Qualitative research methodology does not rely on collection of numeric data, but on trying to understand and interpret narratives in the form of words in order to comprehend some aspect of the social world. The world that this method examines is the world as it is experienced and understood by people within their unique contexts. The goals of qualitative research are, therefore, to explore phenomena from the perspectives of various participating individuals, and to understand the meaning which people assign to such phenomena (Kalof et al. 2008). This is one of the main ways in with qualitative research differs from quantitative research methods. The latter may also involve administering tests or conducting research experiments in specialised settings such as research laboratories.
Unlikely quantitative research methods, which may utilise interviews, polls and surveys, and may have limited response options, e.g. ‘yes’ or ‘no’, ‘true’ or ‘false’, qualitative methods are suitable for conducting research regarding socio-historical, economic, cultural and political events, including analysing and comparing institutional changes and evolution of events. Qualitative methods may even make use of a wide range of data drawn from books, articles, archives, interviews and the media. Qualitative research data may also take the form of observations by the researcher, but more important is the use of direct quotes which help provide understanding of the context in which an event took place.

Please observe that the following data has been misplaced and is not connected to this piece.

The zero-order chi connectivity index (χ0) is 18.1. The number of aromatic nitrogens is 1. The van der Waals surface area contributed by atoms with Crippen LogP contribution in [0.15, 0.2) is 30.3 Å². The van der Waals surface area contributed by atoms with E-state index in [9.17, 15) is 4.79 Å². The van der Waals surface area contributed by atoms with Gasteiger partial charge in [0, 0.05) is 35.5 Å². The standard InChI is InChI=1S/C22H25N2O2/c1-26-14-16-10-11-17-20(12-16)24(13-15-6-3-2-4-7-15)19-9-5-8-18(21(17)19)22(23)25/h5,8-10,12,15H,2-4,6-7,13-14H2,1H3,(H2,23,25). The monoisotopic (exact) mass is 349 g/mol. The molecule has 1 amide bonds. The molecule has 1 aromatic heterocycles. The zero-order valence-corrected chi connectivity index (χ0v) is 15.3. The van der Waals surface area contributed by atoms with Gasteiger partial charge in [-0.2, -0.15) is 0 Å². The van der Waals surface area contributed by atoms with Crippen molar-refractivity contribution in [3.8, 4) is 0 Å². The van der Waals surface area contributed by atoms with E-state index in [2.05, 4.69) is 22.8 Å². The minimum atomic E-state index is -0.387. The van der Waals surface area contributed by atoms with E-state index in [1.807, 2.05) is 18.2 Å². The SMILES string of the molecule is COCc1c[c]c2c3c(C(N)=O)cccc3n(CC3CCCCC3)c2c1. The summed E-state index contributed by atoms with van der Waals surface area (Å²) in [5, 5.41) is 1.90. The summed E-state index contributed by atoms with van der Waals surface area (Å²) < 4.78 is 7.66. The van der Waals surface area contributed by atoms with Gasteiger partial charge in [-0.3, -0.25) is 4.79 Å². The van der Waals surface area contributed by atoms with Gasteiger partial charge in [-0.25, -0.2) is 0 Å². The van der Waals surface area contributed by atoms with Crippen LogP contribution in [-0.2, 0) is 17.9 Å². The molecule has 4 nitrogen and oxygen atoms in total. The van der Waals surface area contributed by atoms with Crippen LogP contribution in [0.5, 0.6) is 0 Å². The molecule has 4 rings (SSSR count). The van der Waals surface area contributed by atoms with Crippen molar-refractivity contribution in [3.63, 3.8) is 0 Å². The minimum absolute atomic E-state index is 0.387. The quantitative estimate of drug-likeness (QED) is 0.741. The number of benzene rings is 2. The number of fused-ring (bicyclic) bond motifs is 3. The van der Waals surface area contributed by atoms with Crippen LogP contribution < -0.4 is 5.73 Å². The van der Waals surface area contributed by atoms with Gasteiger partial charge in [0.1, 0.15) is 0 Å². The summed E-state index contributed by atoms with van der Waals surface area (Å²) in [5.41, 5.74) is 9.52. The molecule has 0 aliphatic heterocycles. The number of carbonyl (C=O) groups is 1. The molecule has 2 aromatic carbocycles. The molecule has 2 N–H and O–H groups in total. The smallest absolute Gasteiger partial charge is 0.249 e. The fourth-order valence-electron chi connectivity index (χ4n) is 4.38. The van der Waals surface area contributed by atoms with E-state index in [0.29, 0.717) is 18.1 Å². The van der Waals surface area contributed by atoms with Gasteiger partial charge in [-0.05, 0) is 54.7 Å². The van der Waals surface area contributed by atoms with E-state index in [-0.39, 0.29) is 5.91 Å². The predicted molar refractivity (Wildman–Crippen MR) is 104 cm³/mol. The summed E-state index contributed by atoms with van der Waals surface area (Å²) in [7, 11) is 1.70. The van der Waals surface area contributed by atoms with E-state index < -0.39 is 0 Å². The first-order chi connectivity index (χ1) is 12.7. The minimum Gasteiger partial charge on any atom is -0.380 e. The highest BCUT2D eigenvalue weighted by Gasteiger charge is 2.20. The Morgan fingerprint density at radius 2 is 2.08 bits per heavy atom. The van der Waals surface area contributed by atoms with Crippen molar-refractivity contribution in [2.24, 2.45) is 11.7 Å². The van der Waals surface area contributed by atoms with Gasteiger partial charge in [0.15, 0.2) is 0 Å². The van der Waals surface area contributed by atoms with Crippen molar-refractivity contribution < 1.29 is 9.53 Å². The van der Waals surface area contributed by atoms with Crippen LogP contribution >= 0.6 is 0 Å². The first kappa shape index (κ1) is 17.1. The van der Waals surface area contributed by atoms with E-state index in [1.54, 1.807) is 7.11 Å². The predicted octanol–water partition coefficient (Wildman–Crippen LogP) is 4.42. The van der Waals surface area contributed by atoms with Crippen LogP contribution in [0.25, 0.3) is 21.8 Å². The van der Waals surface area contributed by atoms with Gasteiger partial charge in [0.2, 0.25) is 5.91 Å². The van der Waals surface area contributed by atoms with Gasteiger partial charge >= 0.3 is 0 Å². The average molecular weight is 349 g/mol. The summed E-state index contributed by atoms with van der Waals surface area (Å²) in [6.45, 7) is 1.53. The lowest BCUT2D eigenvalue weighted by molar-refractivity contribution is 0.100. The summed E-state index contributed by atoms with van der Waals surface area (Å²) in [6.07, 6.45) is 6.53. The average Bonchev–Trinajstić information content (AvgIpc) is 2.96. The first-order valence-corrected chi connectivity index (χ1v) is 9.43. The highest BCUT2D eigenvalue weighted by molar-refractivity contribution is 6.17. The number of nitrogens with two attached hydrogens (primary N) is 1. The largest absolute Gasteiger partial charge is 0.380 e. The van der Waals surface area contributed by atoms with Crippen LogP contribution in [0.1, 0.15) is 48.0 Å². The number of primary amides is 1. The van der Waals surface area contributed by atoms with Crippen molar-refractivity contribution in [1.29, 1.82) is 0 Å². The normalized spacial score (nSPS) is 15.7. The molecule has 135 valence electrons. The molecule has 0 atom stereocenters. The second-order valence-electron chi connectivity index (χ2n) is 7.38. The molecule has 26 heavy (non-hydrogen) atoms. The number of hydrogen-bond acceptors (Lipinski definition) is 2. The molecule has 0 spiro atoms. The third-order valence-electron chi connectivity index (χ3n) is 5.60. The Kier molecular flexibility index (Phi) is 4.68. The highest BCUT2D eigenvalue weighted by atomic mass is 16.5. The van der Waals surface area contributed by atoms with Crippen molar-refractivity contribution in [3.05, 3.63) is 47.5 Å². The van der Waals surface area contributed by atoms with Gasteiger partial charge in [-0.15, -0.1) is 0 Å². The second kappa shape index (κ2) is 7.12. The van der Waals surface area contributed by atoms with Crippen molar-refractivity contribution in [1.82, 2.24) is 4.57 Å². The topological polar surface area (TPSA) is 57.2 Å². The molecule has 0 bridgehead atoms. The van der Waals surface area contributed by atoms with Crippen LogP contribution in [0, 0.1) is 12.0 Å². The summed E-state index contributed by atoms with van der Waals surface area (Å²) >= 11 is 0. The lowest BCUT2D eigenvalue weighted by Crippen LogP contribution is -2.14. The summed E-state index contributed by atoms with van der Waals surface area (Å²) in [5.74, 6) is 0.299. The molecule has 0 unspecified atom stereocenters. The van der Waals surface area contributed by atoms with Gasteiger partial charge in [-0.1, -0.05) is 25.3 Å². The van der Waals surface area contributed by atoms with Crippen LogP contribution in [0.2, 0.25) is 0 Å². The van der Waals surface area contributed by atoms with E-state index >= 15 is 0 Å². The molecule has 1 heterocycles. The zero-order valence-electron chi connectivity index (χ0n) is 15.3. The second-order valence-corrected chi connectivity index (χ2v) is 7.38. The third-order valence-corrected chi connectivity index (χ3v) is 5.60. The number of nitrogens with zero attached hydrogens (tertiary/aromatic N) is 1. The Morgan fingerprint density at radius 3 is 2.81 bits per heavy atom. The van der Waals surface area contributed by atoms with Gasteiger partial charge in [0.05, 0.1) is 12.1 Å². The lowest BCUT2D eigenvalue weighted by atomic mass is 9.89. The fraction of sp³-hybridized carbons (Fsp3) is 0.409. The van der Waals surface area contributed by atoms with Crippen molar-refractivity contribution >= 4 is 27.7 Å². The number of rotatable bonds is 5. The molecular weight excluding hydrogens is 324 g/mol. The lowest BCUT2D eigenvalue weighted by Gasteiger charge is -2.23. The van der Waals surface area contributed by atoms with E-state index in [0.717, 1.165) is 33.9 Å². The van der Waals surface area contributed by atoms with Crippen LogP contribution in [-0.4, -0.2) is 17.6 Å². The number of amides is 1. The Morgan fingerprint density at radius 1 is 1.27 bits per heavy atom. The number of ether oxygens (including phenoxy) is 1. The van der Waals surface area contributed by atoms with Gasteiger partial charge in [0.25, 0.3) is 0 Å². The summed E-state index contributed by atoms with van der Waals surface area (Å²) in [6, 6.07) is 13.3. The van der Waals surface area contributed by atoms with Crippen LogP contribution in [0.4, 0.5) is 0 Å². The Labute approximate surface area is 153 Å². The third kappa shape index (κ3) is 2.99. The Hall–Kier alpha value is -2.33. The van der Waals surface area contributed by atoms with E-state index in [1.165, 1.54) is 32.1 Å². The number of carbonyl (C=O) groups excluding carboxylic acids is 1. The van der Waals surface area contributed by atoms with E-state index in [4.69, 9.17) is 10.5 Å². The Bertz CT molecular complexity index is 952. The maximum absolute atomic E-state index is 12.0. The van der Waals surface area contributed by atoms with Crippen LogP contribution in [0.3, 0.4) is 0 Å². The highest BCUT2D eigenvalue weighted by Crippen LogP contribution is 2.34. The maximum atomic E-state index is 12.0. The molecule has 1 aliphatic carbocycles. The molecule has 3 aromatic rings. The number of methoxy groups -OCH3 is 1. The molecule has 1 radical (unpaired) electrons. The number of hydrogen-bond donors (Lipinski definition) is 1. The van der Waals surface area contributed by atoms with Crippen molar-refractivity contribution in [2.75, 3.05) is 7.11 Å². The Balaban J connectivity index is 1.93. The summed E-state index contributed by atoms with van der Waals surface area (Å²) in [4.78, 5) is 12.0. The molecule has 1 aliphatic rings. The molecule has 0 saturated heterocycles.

At the heart of qualitative research methodology is a principal research question that the researcher attempts to answer in different ways. There are generally four types of questions that qualitative researchers utilise in conducting research. Firstly, they ask theoretical questions, which not only try to link data and theory, but also try to identify relationships and patterns in the data, in order to understand differences between cases (Kalof et al. 2008). Secondly, researchers may ask sensitising questions, which help them to understand what the data mean (Kalof et al. 2008). Thirdly, guiding questions are asked to direct the course of data collection and analysis. Guiding questions are likely to change over time as theory and empirical data both evolve (Kalof et al. 2008). Finally, there are practical questions, including consideration of the particularities of the research design (Kalof et al. 2008). Qualitative researchers use inductive reasoning to focus on particular instances of phenomena in order to make generalisations. In other words, they proceed from the particular to the general.
Quantitative research methods are different.Quantitative research reports, the final output of a quantitative research study, tend to have four sections: (1) an introduction outlining the theory and prior research findings related to the topic; (2) a research design section that describes the sampling and data collection strategies; (3) a summary of statistical analysis of the data and its interpretation; and (4) discussion of the research findings and conclusions which can be drawn from the findings (Kalof et al. 2008). Quantitative researchers use deductive reasoning to work from the general to the particular, and they strive to establish a relationship between premises and to draw a conclusion.